The Ashburton Guardian for January 3, 1912, writing about an upcoming appearance of Brennan’s Entertainers at the Theatre Royal, noted that “Nellie Kolle, the male impersonator, described as ‘the girl who reaches your heart’ with the entrancing melody of her beautiful voice, will appear in character songs written specially for her.”
The Evening Post wrote on September 10, 1918, in an article titled “His Majesty's Theatre.” said: “A crowded audience witnessed the change of vaudeville at His Majesty's last Night. Several newcomers received warm welcomes, and Miss Nellie Kolle, the favourite male impersonator, had a flattering reception, being recalled again and again for her vivacious chorus and songs.”
The Sydney Morning Herald on December 7, 1931, writing about the performance of Frank Neil's Vaudeville entertainment at the Roxy Theatre noted that "Nellie Kolle, appearing in the garb of a naval officer, proved tremendously popular, and sang a number of catchy songs with pleasing spontaneity.”
Songs Associated With Nellie Kolle:
The National Library of Australia Digital Collection has a number of songbooks online featuring songs that Nellie sang, including a few that she wrote herself. The following is a selection of those songs. Oddly enough, the songs that one would associate with swagmen don’t use any photo of Nellie as a swaggie.
- One for the road (Words & music by Nellie Kolle and Maurice Guttridge) 1939 (4 pages) -- "Featured by Nellie Kolle in Popular Plays Pty. Ltd. pantomime Sinbad the sailor"
- I'm going right back home [music] / words and music by Jack Rollett (1922?) -- "Sung with great success by Nellie Kolle in Little Red Riding Hood pantomime". "A big hit in Fuller's Xmas pantomime".
- While the billy boils [music] : on the old camp fire / words by Tom Kelly ; music by Felix Le Roy (191-?)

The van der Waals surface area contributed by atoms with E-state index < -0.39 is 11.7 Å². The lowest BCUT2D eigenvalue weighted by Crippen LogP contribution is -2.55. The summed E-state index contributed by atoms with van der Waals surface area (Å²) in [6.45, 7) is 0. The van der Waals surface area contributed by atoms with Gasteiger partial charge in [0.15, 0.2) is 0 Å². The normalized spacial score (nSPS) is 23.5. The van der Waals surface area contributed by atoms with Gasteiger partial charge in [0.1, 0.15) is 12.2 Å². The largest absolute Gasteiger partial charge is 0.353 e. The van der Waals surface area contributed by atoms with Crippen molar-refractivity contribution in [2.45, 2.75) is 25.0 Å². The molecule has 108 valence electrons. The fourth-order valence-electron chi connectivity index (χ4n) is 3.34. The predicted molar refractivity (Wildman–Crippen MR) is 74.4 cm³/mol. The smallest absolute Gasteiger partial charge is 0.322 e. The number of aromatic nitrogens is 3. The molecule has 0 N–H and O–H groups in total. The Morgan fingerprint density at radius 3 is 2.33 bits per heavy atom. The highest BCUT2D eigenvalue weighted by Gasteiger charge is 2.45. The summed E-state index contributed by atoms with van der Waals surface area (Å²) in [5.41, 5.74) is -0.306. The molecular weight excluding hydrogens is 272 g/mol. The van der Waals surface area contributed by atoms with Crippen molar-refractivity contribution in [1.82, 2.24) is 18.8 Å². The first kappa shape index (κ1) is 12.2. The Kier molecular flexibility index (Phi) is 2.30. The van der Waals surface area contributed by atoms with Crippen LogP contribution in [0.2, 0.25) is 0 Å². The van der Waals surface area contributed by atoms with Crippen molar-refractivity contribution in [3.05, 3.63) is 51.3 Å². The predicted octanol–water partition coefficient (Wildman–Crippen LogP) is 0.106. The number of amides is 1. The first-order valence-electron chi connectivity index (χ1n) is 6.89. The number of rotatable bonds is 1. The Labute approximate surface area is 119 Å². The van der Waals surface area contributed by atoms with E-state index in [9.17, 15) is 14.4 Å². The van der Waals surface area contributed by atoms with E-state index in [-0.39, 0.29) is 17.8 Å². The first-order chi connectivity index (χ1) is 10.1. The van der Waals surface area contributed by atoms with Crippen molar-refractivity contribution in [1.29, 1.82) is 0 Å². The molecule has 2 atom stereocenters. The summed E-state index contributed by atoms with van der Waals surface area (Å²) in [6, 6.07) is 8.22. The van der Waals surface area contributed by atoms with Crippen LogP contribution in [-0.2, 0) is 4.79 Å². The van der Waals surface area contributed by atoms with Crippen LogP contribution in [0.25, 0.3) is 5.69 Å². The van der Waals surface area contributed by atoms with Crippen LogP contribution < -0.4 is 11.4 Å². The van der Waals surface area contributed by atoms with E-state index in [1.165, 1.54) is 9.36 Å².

- The old bush shack [music] : song / arr. by Charles Ryder ; words and music by Henry A. Forsyth [192-?] "Featured with phenomenal success by Miss Nellie Kolle"
- The boys of Australia's little navy [music] / lyrics by John E. Nugent ; composed by Joe Slater [between 1914 and 1918] - Sung with enormous success by Nellie Kolle and Ern Delavale.
- Shepherd of the hills [music] : fox-trot ballad / music by Horatio Nicholls ; words by Edgar Leslie (1927) Portrait of singer Nellie Kolle on cover.
- Omeo [music] : (my home sweet home-e-o) novelty fox trot song / words and music by Billy Lewis (c1923) "Sung with great success by Miss Nellie Kolle in Sir Ben. & John Fuller's gorgeous pantomime 'Dick Whittington' at the Majestic Theatre, Newtown, Sydney".
- Where are the lads of Australia to-night? [music] / written by R.P. Weston ; Australian version by P.C. Cole; composed by Hermann E. Darewski (c1914) -- Cover bears port. of Nellie Kolle.
- We are proud of our ANZAC heroes [music] : march & song / written and composed by Vickie Delso; arranged by Herbert K. West -- "Sung with immense success by Nellie Kolle in Fuller's Christmas Pantomime 'The Bunyip'. (1916)
Of what else is known about Nellie Kolle and her career I don’t know. It’s possible that there’s more information on her buried in Australian archives but at this point I’m unable to find/access that information. If anyone has any information about her that’s publicly available that they can point me to, I’d love to find out more.